Hyperbolic discounting with naiveté is widely believed to provide a better explanation than exponential discounting of why people borrow so much and why they wait so long to save for retirement. We reach a different set of conclusions. We show that if financial planning is enriched to include the choice of when to retire, then naïve hyperbolic discounters may borrow far less and start saving for retirement significantly earlier than exponential discounters.
ZINA LEKNIUTE, University of Amsterdam
ROEL M. W. J. BEETSMA, University of Amsterdam - Research Institute in Economics & Econometrics (RESAM), Centre for Economic Policy Research (CEPR), CESifo (Center for Economic Studies and Ifo Institute), Tinbergen Institute - Tinbergen Institute Amsterdam (TIA), Netspar
EDUARD H.M. PONDS, Algemene Pensioen Groep (APG), Tilburg University - Department of Economics, Netspar, Tilburg University - Center for Economic Research (CentER)
This paper explores the financial sustainability of a typical U.S. state defined-benefit pension fund under the continuation of current policies and under alternative policies, such as alternative contribution, indexation and investment allocation policies. We explore the "classic" asset-liability management (ALM) results, which indicate that a policy of conditional indexation may substantially improve the financial position of the fund. We also investigate the value-based ALM results, which provide a market-based evaluation of the net benefits of the contract to the various stakeholders. All participant cohorts under our simulation horizon derive a substantial net benefit from the pension contract, implying that tax payers make substantial contributions to this pension arrangement. The aforementioned measures can be instrumental in alleviating the burden on the tax payer, though this will happen at the cost of a reduction in the value of the contract to the participants.
The United States is facing a retirement crisis, in significant part because defined benefit pension plans have been replaced by defined contribution retirement plans that, whatever their theoretical merit, have left significant numbers of workers unprepared for retirement. A troubling example of the continuing movement away from defined benefit plans is a new phenomenon euphemistically called “pension de-risking.”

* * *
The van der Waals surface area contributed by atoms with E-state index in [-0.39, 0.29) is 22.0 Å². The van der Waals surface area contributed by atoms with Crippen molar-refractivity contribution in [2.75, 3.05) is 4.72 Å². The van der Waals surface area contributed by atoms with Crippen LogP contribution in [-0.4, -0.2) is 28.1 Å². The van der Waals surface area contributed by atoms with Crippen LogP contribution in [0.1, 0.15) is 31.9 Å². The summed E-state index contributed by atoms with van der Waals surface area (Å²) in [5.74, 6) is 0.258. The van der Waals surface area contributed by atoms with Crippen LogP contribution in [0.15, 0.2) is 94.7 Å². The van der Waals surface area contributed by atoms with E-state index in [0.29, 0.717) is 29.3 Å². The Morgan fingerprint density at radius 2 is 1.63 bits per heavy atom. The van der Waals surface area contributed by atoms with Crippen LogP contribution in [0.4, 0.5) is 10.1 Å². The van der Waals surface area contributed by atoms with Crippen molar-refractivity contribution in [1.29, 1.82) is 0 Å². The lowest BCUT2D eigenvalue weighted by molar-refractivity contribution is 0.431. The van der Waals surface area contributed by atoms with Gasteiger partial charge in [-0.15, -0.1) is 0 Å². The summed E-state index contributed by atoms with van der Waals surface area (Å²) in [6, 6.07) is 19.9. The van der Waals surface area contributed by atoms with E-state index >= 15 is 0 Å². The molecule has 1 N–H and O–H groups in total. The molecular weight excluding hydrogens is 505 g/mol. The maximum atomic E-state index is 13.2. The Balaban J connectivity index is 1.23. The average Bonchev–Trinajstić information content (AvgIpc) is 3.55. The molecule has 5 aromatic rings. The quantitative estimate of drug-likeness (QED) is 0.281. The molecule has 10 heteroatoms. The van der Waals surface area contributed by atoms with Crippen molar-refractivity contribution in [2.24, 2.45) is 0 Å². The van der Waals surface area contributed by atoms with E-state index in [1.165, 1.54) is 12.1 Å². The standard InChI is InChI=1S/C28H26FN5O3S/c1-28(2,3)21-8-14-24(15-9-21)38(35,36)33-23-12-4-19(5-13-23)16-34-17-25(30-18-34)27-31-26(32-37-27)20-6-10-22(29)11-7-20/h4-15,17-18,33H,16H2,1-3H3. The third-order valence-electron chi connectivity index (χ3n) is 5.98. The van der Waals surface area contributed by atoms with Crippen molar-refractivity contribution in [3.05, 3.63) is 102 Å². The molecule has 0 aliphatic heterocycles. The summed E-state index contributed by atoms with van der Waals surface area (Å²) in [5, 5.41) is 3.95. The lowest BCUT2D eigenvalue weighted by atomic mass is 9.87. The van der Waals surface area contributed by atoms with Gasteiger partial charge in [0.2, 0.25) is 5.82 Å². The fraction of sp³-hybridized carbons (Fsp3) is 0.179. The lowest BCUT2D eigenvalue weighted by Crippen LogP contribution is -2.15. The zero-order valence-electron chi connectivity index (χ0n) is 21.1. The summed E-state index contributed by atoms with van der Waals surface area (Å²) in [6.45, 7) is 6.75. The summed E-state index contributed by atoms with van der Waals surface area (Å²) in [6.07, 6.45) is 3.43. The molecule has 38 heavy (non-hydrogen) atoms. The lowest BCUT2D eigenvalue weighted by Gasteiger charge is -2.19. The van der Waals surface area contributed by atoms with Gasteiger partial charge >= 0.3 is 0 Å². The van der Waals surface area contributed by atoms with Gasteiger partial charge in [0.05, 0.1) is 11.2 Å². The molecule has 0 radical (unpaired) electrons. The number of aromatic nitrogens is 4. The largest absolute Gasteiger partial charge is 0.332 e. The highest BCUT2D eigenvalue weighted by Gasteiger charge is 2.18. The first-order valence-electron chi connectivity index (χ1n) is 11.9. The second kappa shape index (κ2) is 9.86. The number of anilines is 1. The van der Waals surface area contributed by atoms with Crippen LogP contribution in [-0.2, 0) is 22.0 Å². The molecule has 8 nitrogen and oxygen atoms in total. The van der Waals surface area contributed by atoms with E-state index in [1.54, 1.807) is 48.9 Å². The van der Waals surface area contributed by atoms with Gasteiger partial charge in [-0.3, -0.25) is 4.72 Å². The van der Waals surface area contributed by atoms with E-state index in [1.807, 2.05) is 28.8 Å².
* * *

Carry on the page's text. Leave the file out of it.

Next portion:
Recent years have been marked by high-profile companies engaging in various actions designed to reduce the company’s exposure to pension funding risk (hence the term “pension de-risking”). Some de-risking strategies convert a federally-guaranteed pension into a more risky private annuity. Other approaches convert the pension into cash for the beneficiary, which may be insufficient to provide lasting retirement income. These strategies have raised many concerns that participants are getting the short end of the stick and that pension de-risking is undermining the statutory purpose of ERISA.
Regulators are only beginning to consider ways to appropriately police pension de-risking behavior. We propose that the government should take an aggressive stance in regulating such conduct. Participants as a class should not be made worse off by a pension de-risking transaction, and the relevant de-risking rules should so reflect. More specifically, regulators should (1) encourage desirable forms of de-risking by establishing regulatory safe harbors; (2) require a battery of procedural safeguards for annuitization transactions; (3) require improved disclosures for cash buyouts; and (4) limit cash buyouts when beneficiaries are not likely to meaningfully understand the potentially adverse consequences of trading a pension for cash.
STEVEN A. SASS, Boston College - Center for Retirement Research
ANEK BELBASE, Center for Retirement Research at Boston College
THOMAS COOPERRIDER, Berkeley Research Group,LLC
JORGE D. RAMOS-MERCADO, Center for Retirement Research at Boston College
Subjective financial assessments are used by social scientists as a measure of financial well-being and by households as the basis for action. Financial well-being, however, increasingly requires workers to build-up savings to meet hard-to-see future needs, specifically retirement, their children’s education, and paying off student loans.
This paper analyzes data from the FINRA Investor Education Foundation’s 2012 Financial Capability Survey to test whether subjective financial assessments 1) primarily reflect day-to-day, rather than distant, financial concerns; 2) increasingly reflect distant concerns if the household’s day-to-day finances are in reasonably good shape; and 3) increasingly reflect distant concerns if the worker is financially literate.
The paper found that:
* Subjective financial assessments primarily reflect day-to-day conditions.
* This remains the case even if the household’s day-to-day finances are in reasonably good shape.
* Financial literacy enhances sensitivity to the lack of a retirement plan and having a mortgage greater than the value of one’s house, but it has no noticeable effect on sensitivity to life and medical insurance deficits, having an inactive retirement plan, not saving for college, or student debt burdens.
The policy implications of the findings are:
* Subjective financial assessments have become a poor measure of financial well-being.
* Workers by themselves cannot be expected to devote much effort to addressing distant deficits.
* Initiatives to improve well-being must raise awareness – or compensate for the lack of awareness – of hard-to-see distant future deficits.